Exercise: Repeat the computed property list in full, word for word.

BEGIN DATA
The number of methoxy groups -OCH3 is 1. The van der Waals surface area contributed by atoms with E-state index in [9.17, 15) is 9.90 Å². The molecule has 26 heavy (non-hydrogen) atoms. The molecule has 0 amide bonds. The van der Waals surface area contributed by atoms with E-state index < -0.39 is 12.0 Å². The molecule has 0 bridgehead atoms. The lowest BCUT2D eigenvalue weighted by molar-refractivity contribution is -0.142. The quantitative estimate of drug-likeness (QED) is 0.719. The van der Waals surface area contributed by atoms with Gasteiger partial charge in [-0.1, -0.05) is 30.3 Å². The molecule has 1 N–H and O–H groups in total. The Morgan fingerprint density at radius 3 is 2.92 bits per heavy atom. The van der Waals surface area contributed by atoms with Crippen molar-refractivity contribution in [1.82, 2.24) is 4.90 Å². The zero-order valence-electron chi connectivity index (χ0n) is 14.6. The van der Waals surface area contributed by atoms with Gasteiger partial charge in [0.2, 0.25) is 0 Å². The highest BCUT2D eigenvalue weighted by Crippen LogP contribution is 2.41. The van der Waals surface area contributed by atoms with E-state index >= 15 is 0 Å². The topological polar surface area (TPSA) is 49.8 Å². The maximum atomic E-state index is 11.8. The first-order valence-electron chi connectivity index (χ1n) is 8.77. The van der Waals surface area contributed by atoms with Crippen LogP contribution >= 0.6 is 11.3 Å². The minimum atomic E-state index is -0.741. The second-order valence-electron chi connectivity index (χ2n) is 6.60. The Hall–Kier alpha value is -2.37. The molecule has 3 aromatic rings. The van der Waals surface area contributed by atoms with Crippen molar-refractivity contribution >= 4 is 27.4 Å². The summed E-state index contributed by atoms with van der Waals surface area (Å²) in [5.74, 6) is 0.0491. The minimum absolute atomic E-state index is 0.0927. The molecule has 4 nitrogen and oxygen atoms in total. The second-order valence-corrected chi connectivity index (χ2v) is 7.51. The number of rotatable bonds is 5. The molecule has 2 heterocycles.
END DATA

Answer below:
The number of methoxy groups -OCH3 is 1. The van der Waals surface area contributed by atoms with E-state index in [9.17, 15) is 9.90 Å². The molecule has 26 heavy (non-hydrogen) atoms. The molecule has 0 amide bonds. The van der Waals surface area contributed by atoms with E-state index < -0.39 is 12.0 Å². The molecule has 0 bridgehead atoms. The lowest BCUT2D eigenvalue weighted by molar-refractivity contribution is -0.142. The quantitative estimate of drug-likeness (QED) is 0.719. The van der Waals surface area contributed by atoms with Gasteiger partial charge in [-0.1, -0.05) is 30.3 Å². The molecule has 1 N–H and O–H groups in total. The Morgan fingerprint density at radius 3 is 2.92 bits per heavy atom. The van der Waals surface area contributed by atoms with Crippen molar-refractivity contribution in [1.82, 2.24) is 4.90 Å². The zero-order valence-electron chi connectivity index (χ0n) is 14.6. The van der Waals surface area contributed by atoms with Gasteiger partial charge in [0.2, 0.25) is 0 Å². The highest BCUT2D eigenvalue weighted by Crippen LogP contribution is 2.41. The van der Waals surface area contributed by atoms with E-state index >= 15 is 0 Å². The topological polar surface area (TPSA) is 49.8 Å². The maximum atomic E-state index is 11.8. The first-order valence-electron chi connectivity index (χ1n) is 8.77. The van der Waals surface area contributed by atoms with Crippen LogP contribution >= 0.6 is 11.3 Å². The minimum atomic E-state index is -0.741. The second-order valence-electron chi connectivity index (χ2n) is 6.60. The Hall–Kier alpha value is -2.37. The molecule has 3 aromatic rings. The van der Waals surface area contributed by atoms with Crippen molar-refractivity contribution >= 4 is 27.4 Å². The summed E-state index contributed by atoms with van der Waals surface area (Å²) in [5.74, 6) is 0.0491. The minimum absolute atomic E-state index is 0.0927. The molecule has 4 nitrogen and oxygen atoms in total. The second-order valence-corrected chi connectivity index (χ2v) is 7.51. The number of rotatable bonds is 5. The molecule has 2 heterocycles.